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  • Writer's picturePastor Elaine

Oct 22th, 2023 “Jesus is in a “gotcha” moment - or is he?”

“May the words from my lips and the meditations of our hearts always be pleasing to you O God.”

These guys are real phonies! In today’s Gospel we see the highly unlikely pairing of the Herodians and the Pharisees. The Herodians were allied with the Roman Government - the source of their power and their wealth. The Pharisees were overwhelmingly concerned with following Mosaic Law. So why would these two team up?

They wanted Jesus out of the way - out of the scene. He was a thorn in the flesh of the religious leaders and a threat to the political situation. So they lay a trap.

But first they use their phony flattery - we know that you speak truth, that you serve God. The irony of course (for us in the know) is that indeed they are speaking the truth about who Jesus was and what he said and did and taught. But they are phonies and Jesus knows it and sees what they are up to.

They lay their trap - in their minds they can’t lose. If Jesus says it is correct to pay the tax then the religious leaders win. It was offensive to have to use these special coins to pay the tax. Coins with the image of the Emperor and the claim that he was divine. Mosaic Law said there should be no images of the divine. Then you have the Herodians - if Jesus says no do not pay the tax then he is clearly stirring up the threat of revolution and would be guilty of sedition.

They can’t lose - whichever way Jesus answers - whatever he reveals about himself they have him. Gotcha!

But they don’t.

Jesus does not answer the way that they expected. And we find over and over again in our stories about Jesus that he keeps doing the unexpected. And when he does we learn and are enlightened.

Jesus asks the Heroidians and the Pharisees to show him a coin. And they have one - which is odd and strange because this coin had no place in the temple!

The coin is a silver denarius - a days wage. It had the image of Caesar and his claim to divine status.

Jesus’ reply is said to “amaze” those who asked the question. He adroitly avoids being accused of collusion with the Roman oppressors or sedition. Who is on the coin? Caesar - so give him what has his name and face on it. But God gets what God has given and made.

The Heroidians and the Pharisees expected a political answer. They were disappointed. There would be no trapping Jesus this day. This day there would be no arrest or death. That was still to come. As we continue in Matthew we will see more examples of the conflict between Jesus and the religious authorities and the Roman puppets.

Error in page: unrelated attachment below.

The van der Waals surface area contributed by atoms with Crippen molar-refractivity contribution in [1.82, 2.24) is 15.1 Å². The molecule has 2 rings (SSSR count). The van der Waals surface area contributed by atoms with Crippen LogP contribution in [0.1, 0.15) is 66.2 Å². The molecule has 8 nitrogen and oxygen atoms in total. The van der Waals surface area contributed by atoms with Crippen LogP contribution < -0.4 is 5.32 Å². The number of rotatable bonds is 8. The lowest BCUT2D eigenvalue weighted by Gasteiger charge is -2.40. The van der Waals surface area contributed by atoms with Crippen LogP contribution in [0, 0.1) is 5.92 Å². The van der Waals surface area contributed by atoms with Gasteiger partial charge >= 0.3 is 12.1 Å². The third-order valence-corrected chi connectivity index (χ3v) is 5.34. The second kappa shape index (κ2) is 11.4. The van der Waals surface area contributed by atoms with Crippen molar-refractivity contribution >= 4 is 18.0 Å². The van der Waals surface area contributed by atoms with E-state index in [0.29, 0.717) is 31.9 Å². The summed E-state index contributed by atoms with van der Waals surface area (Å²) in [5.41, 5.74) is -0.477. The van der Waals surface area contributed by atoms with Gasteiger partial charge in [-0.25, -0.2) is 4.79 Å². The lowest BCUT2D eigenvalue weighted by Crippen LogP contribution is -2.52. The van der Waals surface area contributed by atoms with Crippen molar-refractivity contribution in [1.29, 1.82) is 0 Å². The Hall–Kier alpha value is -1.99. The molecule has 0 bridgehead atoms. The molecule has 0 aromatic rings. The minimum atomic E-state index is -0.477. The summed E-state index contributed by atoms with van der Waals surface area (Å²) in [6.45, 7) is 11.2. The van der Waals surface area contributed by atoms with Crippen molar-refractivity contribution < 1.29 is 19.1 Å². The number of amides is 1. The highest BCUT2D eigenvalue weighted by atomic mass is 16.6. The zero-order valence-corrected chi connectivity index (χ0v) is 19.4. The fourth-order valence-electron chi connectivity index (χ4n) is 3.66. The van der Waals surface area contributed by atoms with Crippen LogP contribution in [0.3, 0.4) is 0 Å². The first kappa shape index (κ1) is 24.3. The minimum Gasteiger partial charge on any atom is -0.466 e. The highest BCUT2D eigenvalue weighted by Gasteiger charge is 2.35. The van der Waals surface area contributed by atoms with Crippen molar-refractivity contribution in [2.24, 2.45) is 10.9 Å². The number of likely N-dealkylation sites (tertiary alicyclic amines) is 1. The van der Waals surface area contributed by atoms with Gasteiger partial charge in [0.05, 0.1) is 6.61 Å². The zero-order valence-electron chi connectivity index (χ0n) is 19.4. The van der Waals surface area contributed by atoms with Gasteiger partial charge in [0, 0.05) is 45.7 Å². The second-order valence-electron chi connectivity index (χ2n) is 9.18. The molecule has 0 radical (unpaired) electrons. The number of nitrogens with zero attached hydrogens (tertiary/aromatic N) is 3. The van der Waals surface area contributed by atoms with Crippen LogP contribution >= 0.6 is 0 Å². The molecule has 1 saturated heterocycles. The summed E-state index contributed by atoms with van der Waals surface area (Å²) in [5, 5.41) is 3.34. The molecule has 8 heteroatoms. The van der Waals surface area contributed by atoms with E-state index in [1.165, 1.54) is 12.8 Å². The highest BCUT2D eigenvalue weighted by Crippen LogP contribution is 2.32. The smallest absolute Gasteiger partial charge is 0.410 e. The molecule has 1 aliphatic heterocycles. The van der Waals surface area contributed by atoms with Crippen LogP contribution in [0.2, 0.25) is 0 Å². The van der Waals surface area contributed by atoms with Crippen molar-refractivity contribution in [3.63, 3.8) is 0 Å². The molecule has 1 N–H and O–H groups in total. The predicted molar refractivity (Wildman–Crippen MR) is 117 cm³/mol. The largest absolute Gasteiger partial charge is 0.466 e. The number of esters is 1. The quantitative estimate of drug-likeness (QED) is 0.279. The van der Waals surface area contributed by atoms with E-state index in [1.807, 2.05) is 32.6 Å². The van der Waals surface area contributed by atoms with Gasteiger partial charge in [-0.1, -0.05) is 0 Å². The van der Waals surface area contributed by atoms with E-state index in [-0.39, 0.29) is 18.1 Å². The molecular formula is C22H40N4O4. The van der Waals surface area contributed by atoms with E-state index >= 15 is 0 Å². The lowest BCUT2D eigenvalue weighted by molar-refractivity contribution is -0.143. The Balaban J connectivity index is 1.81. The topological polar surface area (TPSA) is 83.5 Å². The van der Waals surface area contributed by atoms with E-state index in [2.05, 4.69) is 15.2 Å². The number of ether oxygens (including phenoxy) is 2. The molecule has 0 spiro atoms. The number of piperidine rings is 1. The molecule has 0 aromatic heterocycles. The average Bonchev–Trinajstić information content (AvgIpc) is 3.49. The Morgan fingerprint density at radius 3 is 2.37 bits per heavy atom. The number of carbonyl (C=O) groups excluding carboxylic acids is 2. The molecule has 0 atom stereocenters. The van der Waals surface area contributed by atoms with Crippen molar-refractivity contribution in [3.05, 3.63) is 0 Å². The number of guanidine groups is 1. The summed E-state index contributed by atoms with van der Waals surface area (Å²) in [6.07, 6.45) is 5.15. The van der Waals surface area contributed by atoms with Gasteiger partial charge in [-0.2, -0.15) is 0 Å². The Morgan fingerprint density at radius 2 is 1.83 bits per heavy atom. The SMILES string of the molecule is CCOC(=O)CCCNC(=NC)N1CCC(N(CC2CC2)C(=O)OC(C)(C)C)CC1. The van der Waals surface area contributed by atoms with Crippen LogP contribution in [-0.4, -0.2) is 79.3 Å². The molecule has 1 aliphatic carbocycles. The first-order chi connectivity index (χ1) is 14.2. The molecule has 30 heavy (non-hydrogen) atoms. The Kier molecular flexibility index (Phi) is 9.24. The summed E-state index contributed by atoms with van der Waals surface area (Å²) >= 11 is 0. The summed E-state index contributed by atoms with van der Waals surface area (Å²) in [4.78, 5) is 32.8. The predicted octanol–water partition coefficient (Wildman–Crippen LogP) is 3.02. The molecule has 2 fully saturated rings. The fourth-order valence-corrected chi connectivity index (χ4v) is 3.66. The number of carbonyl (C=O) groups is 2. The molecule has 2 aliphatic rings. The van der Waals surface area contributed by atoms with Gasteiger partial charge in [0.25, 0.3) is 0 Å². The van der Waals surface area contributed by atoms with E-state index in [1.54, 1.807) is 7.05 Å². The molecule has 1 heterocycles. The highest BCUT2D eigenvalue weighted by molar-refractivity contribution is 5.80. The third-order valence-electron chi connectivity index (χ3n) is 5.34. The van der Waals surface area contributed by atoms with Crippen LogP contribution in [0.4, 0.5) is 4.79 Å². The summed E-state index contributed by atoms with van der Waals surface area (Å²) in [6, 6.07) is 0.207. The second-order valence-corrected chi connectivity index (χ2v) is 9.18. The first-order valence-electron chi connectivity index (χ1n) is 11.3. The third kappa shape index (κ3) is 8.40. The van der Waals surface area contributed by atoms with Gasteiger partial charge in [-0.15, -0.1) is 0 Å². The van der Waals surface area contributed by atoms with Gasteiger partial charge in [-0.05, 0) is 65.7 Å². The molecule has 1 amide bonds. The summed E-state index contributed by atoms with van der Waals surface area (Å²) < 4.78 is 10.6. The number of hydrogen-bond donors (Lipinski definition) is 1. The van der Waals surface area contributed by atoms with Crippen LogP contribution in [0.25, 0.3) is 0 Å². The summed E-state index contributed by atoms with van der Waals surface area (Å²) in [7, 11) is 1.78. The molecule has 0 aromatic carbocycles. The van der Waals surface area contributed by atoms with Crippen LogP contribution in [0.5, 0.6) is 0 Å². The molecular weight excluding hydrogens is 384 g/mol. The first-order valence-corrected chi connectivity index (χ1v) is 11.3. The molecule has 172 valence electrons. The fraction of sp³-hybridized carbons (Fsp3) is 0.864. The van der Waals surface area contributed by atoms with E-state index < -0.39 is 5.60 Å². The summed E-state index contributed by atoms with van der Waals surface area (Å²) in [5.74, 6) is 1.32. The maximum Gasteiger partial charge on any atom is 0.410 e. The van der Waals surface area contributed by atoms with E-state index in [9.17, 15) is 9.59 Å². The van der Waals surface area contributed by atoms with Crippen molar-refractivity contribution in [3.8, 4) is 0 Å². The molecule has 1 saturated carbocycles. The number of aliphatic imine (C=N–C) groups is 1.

Jesus cannot be charged with sedition and he cannot be charged with disobeying the law.

Jesus is telling the people in the temple that day - and us that each one of us will have to decide. Jesus reconfigures the question. He does not even have to verbalize it. What is it that bears God’s image?

None of us is exempt from the discernment - the choosing of what belongs to whom.

What is the nature of the right relationship between obedience to the state and obedience to God? Its all clear and ok until we experience a conflict in how and for what our tax dollars are used.

We don’t like to pay taxes. But we pay them nevertheless! We pay our taxes because we know that they go to ensure that we have health care and education and infrastructure etc etc.

But what happens for Christians when the Government that we support through our tax dollars uses the money for things we disagree with? What happens then?

In Jesus’ time Palestine was a colony of the Roman empire so the taxes that the Jews were paying went directly to support the Government and the army of their oppression. Paying taxes was a real issue for them.

Christians have duties and obligations that are due to both the realm of God and the society in which we live. The challenge is to constantly decide what do we owe and to whom? What do we do when allegiance to Caesar conflicts with allegiance to Christ? And what do we do about situations of divided loyalties? We live in the tension of balancing the responsibilities of the earthly realm and a spiritual realm.

What do we do when the realms collide?

What about when Governments engage in war or supporting countries with a woeful human rights record? What do we do when our governments support industry and growth over fighting climate change? What do we do when our government chooses greed over people? What do we do when a government will not spend the money to search a landfill for bodies of women? What do we do when provincial governments make educators reveal preferred pronouns or names of children to their parents?

What happens to our allegiances? Whom do we serve?

What do we expect and demand from our governments that are supported by our tax dollars?

What do we do when the actions of government are in conflict with the teachings of our faith?

All of us have fine lines to walk in negotiating the various kinds of commerce that fill our days. Most of us are collaborators some of the time, subversives some of the time.

It is not an easy choice. It is not an easy issue. But Christians have never been excused from engaging in it for we bear the image of God.



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